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7 Min. Read

What Are Retained Earnings? Definition, Examples & Calculation

What Are Retained Earnings? Definition, Examples & Calculation

Earnings are the lifeblood of a business. They’re the basis of a business’s lifespan, and they let it continue to function. They also let it develop over time, as earnings for reinvestment are used. However, there’s a difference between earnings and retained earnings. Are you aware of the difference between the two?

If you’re building a strategy for business reinvestment, then knowing what retained earnings are is important. Luckily, we’re covering that topic in this article! Keep reading everything you need to know about retained earnings, and how to make the most of them. 

Here’s What We’ll Cover:

What Are Retained Earnings?

How Are Retained Earnings Calculated?

What Does the Retained Earnings Figure Tell Us?

Comparing Retained Earnings to Revenue

Key Takeaways

What Are Retained Earnings?

Retained earnings are an important concept in business accounting. This concept represents the historical cumulative profit of a business. However, it requires a little math to figure out. This is because retained earnings are the accumulation of profits, minus the dividends to shareholders. The term retained earnings refers to these profits specifically, because they’ve been kept by the business. 

What Are Retained Earnings Used For?

Retained earnings are used for business reinvestment. This is the best way for a business to grow, since they aren’t looking for funds from any outside sources. However, not all earnings are retained. Some are paid out in the form of dividends, as discussed prior.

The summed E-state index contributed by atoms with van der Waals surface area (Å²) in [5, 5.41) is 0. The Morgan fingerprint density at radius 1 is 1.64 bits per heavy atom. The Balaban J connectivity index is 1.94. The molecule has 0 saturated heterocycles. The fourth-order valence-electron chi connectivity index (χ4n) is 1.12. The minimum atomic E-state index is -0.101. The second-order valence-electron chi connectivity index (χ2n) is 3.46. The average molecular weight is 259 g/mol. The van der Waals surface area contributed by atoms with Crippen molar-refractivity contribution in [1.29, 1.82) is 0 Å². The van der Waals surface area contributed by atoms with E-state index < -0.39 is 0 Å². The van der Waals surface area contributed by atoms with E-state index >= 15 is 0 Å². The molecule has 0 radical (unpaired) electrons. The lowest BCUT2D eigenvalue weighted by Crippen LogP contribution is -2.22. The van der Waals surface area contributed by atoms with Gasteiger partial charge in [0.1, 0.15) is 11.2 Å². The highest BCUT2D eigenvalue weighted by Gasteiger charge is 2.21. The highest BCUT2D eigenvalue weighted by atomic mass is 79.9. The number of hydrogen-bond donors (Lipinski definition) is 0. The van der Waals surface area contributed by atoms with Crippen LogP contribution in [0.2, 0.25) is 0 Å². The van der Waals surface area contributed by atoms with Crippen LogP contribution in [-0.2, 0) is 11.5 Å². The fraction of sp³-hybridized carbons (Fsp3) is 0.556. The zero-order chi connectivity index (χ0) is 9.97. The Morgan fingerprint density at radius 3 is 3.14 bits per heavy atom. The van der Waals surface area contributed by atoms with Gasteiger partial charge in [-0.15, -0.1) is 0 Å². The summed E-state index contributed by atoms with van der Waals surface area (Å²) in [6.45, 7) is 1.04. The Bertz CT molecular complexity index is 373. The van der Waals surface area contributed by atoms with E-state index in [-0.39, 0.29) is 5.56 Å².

Of course, businesses don’t have to pay out dividends. Dividends only apply to businesses that have shareholders. Even then, these dividend payments don’t have to be given as cash dividends. Stock dividends can also be distributed, giving shareholders additional shares. Regardless, both forms of payout still have an impact on retained earnings.

Does a Company Have to Issue Dividends on Earnings?

Not all companies offer dividends to their shareholders. Still, others offer them in the form of cash or additional stock. Most companies that pay dividends offer them at the end of the accounting period. This can be either quarterly or annually. It means that at the beginning of the current accounting period, they’ll pay dividends on the previous accounting period.

How Are Retained Earnings Calculated?

Calculating retained earnings is a simple task that most people can do themselves. It involves looking over financial statements, and using a basic accounting formula. Most great accounting software options can do this for you, but knowing the process is important. First, let’s look at the retained earnings formula:

Retained Earnings = Beginning Period Retained Earnings + Net Income (or Loss) - Cash Dividends - Stock Dividends

Pretty simple, right? However, to use this earnings formula accurately, you’ll need access to a few financial statements. First, you can find the net income of a company on the income statements. Then, you’ll need access to the last accounting period’s balance sheet. The balance sheet is where you can find the beginning period’s retained earnings. 

Now, you’ll have to do a little research to find the company’s dividends information. Many companies will publish these as they’re dispersed, making it fairly simple to find them. If you can’t find them, though, you can calculate them! It’s as easy as modifying the earnings formula above. It would look something like this:

Dividends = Beginning Retained Earnings - Ending Retained Earnings + Net Income (or Loss)

Using this, let’s take a look at an example.

Retained Earnings Examples